Director: Imtiyaz Ali
Cast: Ranbir Kapoor, Deepika Padukone
A director on a roll, an actress on the top of her game and an actor who is struggling for a hit… Tamasha is an interesting recipe. It is also teeming with thoughts and ideas.
What’s the plot?
A guy (Ranbir) meets a girl (Deepika) in Corsica. In a magical foreign land, away from the prying eyes of the world, hiding their real identities from each other, they have a rollicking holiday together. Then they part, promising never to meet again. The girl tries her best to keep her promise but can’t get over the guy and finally tracks him down. But he is not the same as he was in Corsica. Gone is his free-wheeling wild spirit. He is now just another ‘regular’ guy, who is seemingly happy in his nine-to-five job-driven life. Once he was an imaginative boy who loved and believed the old story-teller’s tall tales from the realms of history and mythology. But now those childhood fantasies have melted in face of parental pressures and worldly expectations. The girl is now confused and her reactions trigger a chain of thoughts in the guy’s mind. Who is he really? Is he living life as per his own desires; or simply walking on the path marked for him by the family and the society?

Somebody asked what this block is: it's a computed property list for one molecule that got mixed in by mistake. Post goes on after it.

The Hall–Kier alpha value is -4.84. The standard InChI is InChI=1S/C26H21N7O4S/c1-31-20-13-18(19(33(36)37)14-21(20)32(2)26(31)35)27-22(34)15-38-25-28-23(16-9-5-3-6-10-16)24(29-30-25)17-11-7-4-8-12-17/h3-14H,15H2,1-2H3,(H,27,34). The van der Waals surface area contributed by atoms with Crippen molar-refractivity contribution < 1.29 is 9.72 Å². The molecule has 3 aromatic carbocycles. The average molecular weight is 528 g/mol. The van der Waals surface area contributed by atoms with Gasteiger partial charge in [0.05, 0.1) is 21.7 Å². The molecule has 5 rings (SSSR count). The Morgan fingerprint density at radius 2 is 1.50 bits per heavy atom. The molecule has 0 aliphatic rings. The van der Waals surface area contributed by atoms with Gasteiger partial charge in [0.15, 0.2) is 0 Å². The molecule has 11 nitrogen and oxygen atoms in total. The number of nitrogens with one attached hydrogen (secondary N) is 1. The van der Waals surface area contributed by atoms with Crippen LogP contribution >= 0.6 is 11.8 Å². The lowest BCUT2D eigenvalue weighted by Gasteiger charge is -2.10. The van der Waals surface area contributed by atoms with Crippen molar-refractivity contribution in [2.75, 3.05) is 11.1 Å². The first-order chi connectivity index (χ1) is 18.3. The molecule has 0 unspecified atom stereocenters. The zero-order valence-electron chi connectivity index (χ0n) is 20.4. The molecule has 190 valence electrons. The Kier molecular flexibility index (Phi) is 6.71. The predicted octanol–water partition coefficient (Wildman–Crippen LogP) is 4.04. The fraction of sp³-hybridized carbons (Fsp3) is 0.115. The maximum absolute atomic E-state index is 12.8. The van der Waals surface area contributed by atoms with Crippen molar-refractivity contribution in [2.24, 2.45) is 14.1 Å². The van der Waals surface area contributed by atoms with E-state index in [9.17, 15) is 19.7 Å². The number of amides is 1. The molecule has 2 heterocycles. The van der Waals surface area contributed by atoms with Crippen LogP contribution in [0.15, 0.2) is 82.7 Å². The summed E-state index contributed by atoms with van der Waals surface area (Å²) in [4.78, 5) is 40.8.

What’s hot? What’s not?
While the writer-director Imtiyaz Ali succeeds in getting across his points, he also disappoints you with some humongous waste of screen time in building up the tempo and regularly keeps losing grip on the proceedings. The first forty-five minutes or so, the film wanders about aimlessly and appears frivolous and self-indulgent. Thankfully it finds its feet in the second half. At times you really wonder if today’s big budgets are making directors do wasteful things!
A. R. Rahman’s music is a big letdown and the songs-and-dances in the film are the major hindrances to its story-telling.
The two main performers are the saving grace. Ranbir Kapoor has played many a confused youth role to perfection and here, too he effectively portrays the young man’s dual existence and his internal duel. One scene where he confronts his boss (Vivek Mushran) is hilarious and a high point of the movie.
Deepika looks fabulous and despite having a much shorter and ill-defined role, simply dazzles on screen.
Romance merely serves as a trigger point in Tamasha to highlight the daily struggle of human existence. The film asks the right questions….Is life a mere drama, a Tamasha where everyone is playacting a designated role? Can love set us free from conforming ourselves from being just another robot who mechanically keeps doing things? ‘Prim, proper, efficient, responsible’- Is this the only way to live or does ‘Wild, wacky, passionate, reckless’ work better for some?
I wish it had adopted a clearer and more concise cinematic approach to make a better impact!